Mister Bones

What is Sedentary Work?

Sedentary work is work performed while sitting for long periods of time. We’re talking office jobs. Writers. Coaches and consultants who sit while talking to clients all day long. If you’re sitting for 6 hours or longer every day, you’re performing sedentary work. And it will kill you.

Sedentary Work = Risk of Premature Death

The number of articles suggesting that a sedentary lifestyle leads to obesity, heart disease, and type 2 diabetes is growing. But in fact, now they’re saying that sedentary work itself can lead to premature death, even if you exercise. I have to tell you, these articles really freaked me out (see below for a comprehensive list of articles on this topic). I’d actually read only one of these articles myself, until I chatted with Carrie Wilkerson, The Barefoot Executive, in an interview for Business in Blue Jeans Radio and my Legends of Mega-Success program and she told me about her treadmill desk (here’s a photo of Carrie’s desk).

Treadmill Desk?!

I’d never heard of such a thing. This conversation of course, led me to hunt for more information. I found this article from the New York Times that showed treadmill desks in Cubicleland and elsewhere. Apparently, Dr. James Levine, an endocrinologist at the Mayo Clinic started creating treadmill desks using hospital trays placed over treadmills. Today, there are plenty of companies that produce full-scale treadmill desks that include both treadmill and desk and more DIY designs than you can shake a stick at (see below for a list). Best part is, treadmill desks cut down on the sedentary and sitting stuff, so you decrease your risk for obesity, heart disease, type 2 diabetes, cancer, and premature death.

The consensus from regular users of treadmill desks is that they go from feeling generally tired all the time (when sedentary) to feeling pretty energetic overall (after using the treadmill desk for a few weeks). Woot!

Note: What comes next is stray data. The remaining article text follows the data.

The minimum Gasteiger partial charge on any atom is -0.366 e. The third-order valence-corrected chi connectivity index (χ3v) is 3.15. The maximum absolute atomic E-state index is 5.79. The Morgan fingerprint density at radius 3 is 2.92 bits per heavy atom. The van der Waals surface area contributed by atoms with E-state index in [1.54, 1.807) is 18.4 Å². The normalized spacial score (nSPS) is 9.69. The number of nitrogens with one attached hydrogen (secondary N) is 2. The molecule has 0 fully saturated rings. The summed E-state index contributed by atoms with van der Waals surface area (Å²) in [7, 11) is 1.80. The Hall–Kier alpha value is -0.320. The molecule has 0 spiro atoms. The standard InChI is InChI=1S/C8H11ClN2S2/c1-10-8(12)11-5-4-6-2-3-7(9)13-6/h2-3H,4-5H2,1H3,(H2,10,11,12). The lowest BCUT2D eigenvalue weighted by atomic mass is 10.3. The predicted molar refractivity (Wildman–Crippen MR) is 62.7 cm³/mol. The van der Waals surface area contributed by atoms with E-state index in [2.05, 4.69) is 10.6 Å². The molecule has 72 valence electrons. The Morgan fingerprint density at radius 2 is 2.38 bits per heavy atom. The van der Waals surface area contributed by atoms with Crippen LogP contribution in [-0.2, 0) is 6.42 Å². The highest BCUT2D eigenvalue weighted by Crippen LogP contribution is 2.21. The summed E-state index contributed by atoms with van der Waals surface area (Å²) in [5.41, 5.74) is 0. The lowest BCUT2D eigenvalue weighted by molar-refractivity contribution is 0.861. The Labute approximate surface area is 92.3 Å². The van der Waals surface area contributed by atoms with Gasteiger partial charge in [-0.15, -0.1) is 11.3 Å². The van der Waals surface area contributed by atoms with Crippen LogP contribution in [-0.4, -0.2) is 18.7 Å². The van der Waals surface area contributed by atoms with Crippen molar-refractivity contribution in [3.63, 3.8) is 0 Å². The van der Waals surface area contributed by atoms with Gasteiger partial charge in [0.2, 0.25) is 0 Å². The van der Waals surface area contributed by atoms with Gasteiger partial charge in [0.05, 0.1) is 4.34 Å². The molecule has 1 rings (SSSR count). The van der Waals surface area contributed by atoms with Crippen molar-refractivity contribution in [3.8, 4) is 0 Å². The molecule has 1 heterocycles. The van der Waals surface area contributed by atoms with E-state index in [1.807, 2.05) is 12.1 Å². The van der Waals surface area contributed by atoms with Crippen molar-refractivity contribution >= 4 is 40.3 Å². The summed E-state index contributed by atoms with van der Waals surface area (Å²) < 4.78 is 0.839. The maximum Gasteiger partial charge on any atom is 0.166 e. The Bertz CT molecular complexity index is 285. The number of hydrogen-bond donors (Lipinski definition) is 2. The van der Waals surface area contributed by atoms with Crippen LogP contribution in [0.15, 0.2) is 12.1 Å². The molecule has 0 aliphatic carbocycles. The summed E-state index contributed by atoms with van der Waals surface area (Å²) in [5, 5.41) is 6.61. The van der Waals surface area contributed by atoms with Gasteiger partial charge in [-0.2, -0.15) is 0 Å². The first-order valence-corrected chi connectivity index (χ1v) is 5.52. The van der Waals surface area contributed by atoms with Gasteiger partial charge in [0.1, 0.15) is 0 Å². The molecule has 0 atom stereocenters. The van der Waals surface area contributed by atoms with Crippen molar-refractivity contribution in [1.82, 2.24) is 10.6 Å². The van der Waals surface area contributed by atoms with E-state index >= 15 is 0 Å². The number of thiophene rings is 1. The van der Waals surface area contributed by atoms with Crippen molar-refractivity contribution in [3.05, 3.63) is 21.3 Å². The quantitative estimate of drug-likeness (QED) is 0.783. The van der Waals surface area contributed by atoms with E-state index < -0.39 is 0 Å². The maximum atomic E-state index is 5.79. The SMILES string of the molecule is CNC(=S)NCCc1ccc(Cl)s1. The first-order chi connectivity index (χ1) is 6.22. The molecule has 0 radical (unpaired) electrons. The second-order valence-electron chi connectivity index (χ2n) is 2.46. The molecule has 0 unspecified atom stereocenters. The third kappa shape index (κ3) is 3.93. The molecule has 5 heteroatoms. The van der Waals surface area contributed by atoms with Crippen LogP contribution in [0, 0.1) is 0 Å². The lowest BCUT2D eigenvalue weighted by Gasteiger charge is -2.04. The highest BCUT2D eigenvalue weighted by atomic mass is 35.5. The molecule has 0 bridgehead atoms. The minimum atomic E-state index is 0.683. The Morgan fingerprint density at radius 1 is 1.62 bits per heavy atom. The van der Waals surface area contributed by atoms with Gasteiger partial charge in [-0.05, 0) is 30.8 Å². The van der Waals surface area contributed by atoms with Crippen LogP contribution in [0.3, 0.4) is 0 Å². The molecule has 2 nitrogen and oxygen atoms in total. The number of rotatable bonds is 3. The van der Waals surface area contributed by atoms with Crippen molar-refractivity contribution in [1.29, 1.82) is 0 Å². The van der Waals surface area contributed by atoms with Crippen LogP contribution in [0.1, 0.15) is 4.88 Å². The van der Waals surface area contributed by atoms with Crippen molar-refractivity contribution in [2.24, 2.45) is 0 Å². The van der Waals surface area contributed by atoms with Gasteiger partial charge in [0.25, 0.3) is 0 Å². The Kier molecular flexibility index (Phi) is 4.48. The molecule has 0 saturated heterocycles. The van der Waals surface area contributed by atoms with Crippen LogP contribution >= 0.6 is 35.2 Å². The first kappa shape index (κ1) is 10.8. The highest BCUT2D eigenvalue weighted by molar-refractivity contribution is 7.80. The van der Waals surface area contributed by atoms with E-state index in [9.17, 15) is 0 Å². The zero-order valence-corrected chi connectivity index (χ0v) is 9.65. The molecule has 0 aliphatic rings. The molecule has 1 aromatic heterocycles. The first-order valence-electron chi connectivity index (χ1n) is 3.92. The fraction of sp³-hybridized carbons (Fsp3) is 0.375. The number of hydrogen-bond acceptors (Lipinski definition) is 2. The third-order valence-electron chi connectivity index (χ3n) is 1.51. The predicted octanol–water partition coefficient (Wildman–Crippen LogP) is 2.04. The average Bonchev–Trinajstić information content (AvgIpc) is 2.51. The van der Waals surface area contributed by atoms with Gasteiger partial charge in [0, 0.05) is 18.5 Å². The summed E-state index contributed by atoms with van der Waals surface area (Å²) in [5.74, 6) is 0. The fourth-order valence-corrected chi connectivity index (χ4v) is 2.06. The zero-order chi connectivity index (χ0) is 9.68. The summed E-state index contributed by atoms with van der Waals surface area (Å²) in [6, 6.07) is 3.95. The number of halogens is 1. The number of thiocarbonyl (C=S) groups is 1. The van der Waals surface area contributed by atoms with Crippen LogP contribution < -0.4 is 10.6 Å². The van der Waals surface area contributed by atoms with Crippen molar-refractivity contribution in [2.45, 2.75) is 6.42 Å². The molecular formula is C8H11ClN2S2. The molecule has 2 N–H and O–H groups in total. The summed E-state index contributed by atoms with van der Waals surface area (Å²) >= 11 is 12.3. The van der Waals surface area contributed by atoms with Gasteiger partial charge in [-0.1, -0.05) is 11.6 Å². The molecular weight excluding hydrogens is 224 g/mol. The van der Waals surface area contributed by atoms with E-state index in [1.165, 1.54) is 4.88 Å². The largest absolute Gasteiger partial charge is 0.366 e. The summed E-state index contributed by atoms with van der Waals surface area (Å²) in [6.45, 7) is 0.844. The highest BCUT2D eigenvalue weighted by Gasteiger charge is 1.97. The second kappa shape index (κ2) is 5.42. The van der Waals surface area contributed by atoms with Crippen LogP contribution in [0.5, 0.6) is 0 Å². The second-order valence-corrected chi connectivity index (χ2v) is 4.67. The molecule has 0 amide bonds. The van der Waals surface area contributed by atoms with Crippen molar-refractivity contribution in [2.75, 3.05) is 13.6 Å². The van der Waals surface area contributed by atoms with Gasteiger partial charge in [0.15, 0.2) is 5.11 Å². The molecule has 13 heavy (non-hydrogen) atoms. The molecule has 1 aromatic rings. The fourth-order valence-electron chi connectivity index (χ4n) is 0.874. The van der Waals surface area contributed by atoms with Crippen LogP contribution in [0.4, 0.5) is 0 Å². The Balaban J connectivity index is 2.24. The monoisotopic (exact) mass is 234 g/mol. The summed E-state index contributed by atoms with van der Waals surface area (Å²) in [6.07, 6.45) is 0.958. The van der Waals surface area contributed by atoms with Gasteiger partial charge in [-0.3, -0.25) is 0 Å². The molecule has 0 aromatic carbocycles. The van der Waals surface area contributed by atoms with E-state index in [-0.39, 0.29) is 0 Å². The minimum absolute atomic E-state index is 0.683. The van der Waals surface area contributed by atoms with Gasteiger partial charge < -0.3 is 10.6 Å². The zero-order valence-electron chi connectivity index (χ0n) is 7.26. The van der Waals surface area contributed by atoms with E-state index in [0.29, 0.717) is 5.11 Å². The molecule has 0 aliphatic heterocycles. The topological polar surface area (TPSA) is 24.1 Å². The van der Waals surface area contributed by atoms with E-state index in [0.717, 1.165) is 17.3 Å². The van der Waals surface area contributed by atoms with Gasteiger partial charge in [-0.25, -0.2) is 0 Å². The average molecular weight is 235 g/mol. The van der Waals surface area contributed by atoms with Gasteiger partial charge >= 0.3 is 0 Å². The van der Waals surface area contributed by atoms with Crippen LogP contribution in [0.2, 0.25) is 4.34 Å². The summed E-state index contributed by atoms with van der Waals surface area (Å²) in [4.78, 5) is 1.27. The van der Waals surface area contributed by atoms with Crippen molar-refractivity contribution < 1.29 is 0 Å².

This Is Not New Information!!

What blows me away about all of this is that a newspaper article I found on Google, dating back to 1917, entitled, “Disease Due To Sedentary Work and Lack of Exercise Is Menace.” The article talked about diabetes, heart disease, and problems with the liver. In 1917, people. This isn’t news. We’ve known this was an issue for a hundred years. Has anything changed? No. Clearly not. If anything, we’re more sedentary now. Yikes! The 1917 article from The Gazette said, “Office men, known as “brain workers” are affected most by sedentary diseases. Many of them really are brain workers. But a large percentage of them are not using their brains to benefit them and fit them to continue their brain work.” Exactly.

According to Wikipedia, treadmills have been around since antiquity, with the first exercise treadmill being invented in 1952. So, how come it took almost a hundred years for someone to come up with the idea of putting “brain workers” onto a treadmill desk?!

The Great Treadmill Desk Project of 2012

Wendy, the T101 Treadmill from Horizon

Meet Wendy, the newest addition to the Business in Blue Jeans Team.

Recently, The Great Treadmill Project of 2012 commenced here at the offices of Business in Blue Jeans. That’s right, we’re transforming my home office from your regular, average office where I not only sit at a desk working and writing all day, but also where I occasionally also put my feet up in a second chair to work (in highly non-ergonomic fashion, I’m sure).

Since the treadmill I currently own is…er…well, look, it’s stuck, okay? We had it built in the exercise room and we can’t get it out without taking it apart completely, because it simply won’t fit through the door. Believe me, we tried. So I’ve spent the last few weeks researching desk designs and locating a reasonably-priced treadmill that has good cushioning and durability.

Today, I finally made my choice and placed my order. Meet Wendy, the newest addition to the Business in Blue Jeans Team. Wendy is a Horizon T101 treadmill. She’s got lots of cushioning, a heck of a warranty, great ratings, and was a great deal. Plus, she’s got a setting that will let me track how many miles I’ve walked, like, ever. She’s a big piece of machinery, so we’ll be spending the next week or so re-arranging the office to accommodate her and evaluating desk design options for the desk. I’ll be posting updates and photos as I head into this journey out of sedentary and into action.

In the meantime, comment below- would you ever make the move to a treadmill desk? Have you made the move and enjoyed it/hated it? Does the sedentary work-premature death risk worry you?

Designs for treadmill desks:

Articles on the risks of sedentary life and/or work: